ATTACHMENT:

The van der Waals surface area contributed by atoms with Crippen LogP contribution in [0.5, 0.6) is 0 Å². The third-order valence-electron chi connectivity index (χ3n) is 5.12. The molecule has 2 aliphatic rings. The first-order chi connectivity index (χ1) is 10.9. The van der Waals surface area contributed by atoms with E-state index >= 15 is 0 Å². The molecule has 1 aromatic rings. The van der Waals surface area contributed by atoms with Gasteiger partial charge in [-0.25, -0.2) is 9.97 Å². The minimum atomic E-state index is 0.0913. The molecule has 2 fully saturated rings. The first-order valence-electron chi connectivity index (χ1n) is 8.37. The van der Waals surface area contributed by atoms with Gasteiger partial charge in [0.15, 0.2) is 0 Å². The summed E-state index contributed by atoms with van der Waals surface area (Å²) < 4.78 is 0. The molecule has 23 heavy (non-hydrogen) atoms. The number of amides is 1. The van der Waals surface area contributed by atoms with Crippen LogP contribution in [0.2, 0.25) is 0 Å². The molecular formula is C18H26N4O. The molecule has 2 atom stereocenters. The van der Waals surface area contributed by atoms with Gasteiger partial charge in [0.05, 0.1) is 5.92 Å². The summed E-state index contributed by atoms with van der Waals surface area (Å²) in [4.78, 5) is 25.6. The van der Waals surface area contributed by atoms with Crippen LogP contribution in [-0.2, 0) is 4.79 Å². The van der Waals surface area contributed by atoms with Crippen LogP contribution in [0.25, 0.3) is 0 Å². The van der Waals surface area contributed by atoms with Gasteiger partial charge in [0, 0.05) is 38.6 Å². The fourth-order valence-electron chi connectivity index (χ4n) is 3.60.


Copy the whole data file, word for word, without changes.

The van der Waals surface area contributed by atoms with Crippen LogP contribution in [0.5, 0.6) is 0 Å². The third-order valence-electron chi connectivity index (χ3n) is 5.12. The molecule has 2 aliphatic rings. The first-order chi connectivity index (χ1) is 10.9. The van der Waals surface area contributed by atoms with E-state index >= 15 is 0 Å². The molecule has 1 aromatic rings. The van der Waals surface area contributed by atoms with Gasteiger partial charge in [-0.25, -0.2) is 9.97 Å². The minimum atomic E-state index is 0.0913. The molecule has 2 fully saturated rings. The first-order valence-electron chi connectivity index (χ1n) is 8.37. The van der Waals surface area contributed by atoms with Gasteiger partial charge in [0.15, 0.2) is 0 Å². The summed E-state index contributed by atoms with van der Waals surface area (Å²) < 4.78 is 0. The molecule has 23 heavy (non-hydrogen) atoms. The number of amides is 1. The van der Waals surface area contributed by atoms with Crippen LogP contribution in [0.2, 0.25) is 0 Å². The molecular formula is C18H26N4O. The molecule has 2 atom stereocenters. The van der Waals surface area contributed by atoms with Gasteiger partial charge in [0.05, 0.1) is 5.92 Å². The summed E-state index contributed by atoms with van der Waals surface area (Å²) in [4.78, 5) is 25.6. The van der Waals surface area contributed by atoms with Crippen LogP contribution in [-0.2, 0) is 4.79 Å². The van der Waals surface area contributed by atoms with Crippen LogP contribution in [0.25, 0.3) is 0 Å². The van der Waals surface area contributed by atoms with Gasteiger partial charge in [0, 0.05) is 38.6 Å². The fourth-order valence-electron chi connectivity index (χ4n) is 3.60.